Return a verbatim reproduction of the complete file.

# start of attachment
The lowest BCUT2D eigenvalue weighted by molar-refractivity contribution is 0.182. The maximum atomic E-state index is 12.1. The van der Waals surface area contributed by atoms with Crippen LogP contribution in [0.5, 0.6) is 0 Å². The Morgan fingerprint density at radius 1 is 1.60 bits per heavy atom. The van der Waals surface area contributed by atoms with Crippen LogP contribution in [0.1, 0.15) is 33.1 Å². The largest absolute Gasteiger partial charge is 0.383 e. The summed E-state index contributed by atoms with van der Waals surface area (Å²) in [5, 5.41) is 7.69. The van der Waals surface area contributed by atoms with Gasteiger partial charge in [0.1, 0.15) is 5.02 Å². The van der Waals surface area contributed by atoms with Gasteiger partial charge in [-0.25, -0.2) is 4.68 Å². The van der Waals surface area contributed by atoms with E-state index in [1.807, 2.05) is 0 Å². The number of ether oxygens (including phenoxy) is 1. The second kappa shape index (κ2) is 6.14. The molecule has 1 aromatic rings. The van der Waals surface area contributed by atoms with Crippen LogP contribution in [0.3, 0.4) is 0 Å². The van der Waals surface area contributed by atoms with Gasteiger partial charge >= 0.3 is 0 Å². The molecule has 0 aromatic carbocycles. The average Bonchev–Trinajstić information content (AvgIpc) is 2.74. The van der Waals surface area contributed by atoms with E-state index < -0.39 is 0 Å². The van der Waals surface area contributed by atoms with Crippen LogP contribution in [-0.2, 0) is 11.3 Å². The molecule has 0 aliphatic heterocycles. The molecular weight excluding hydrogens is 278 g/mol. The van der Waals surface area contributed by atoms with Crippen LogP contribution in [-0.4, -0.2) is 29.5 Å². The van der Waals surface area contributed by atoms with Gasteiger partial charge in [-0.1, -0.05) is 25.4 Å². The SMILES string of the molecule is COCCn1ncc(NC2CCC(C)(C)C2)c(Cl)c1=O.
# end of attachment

The lowest BCUT2D eigenvalue weighted by molar-refractivity contribution is 0.182. The maximum atomic E-state index is 12.1. The van der Waals surface area contributed by atoms with Crippen LogP contribution in [0.5, 0.6) is 0 Å². The Morgan fingerprint density at radius 1 is 1.60 bits per heavy atom. The van der Waals surface area contributed by atoms with Crippen LogP contribution in [0.1, 0.15) is 33.1 Å². The largest absolute Gasteiger partial charge is 0.383 e. The summed E-state index contributed by atoms with van der Waals surface area (Å²) in [5, 5.41) is 7.69. The van der Waals surface area contributed by atoms with Gasteiger partial charge in [0.1, 0.15) is 5.02 Å². The van der Waals surface area contributed by atoms with Gasteiger partial charge in [-0.25, -0.2) is 4.68 Å². The van der Waals surface area contributed by atoms with E-state index in [1.807, 2.05) is 0 Å². The number of ether oxygens (including phenoxy) is 1. The second kappa shape index (κ2) is 6.14. The molecule has 1 aromatic rings. The van der Waals surface area contributed by atoms with Crippen LogP contribution in [0.3, 0.4) is 0 Å². The van der Waals surface area contributed by atoms with Gasteiger partial charge >= 0.3 is 0 Å². The molecule has 0 aromatic carbocycles. The average Bonchev–Trinajstić information content (AvgIpc) is 2.74. The van der Waals surface area contributed by atoms with E-state index < -0.39 is 0 Å². The van der Waals surface area contributed by atoms with Crippen LogP contribution in [-0.2, 0) is 11.3 Å². The molecule has 0 aliphatic heterocycles. The molecular weight excluding hydrogens is 278 g/mol. The van der Waals surface area contributed by atoms with Crippen LogP contribution in [-0.4, -0.2) is 29.5 Å². The van der Waals surface area contributed by atoms with Gasteiger partial charge in [-0.1, -0.05) is 25.4 Å². The SMILES string of the molecule is COCCn1ncc(NC2CCC(C)(C)C2)c(Cl)c1=O.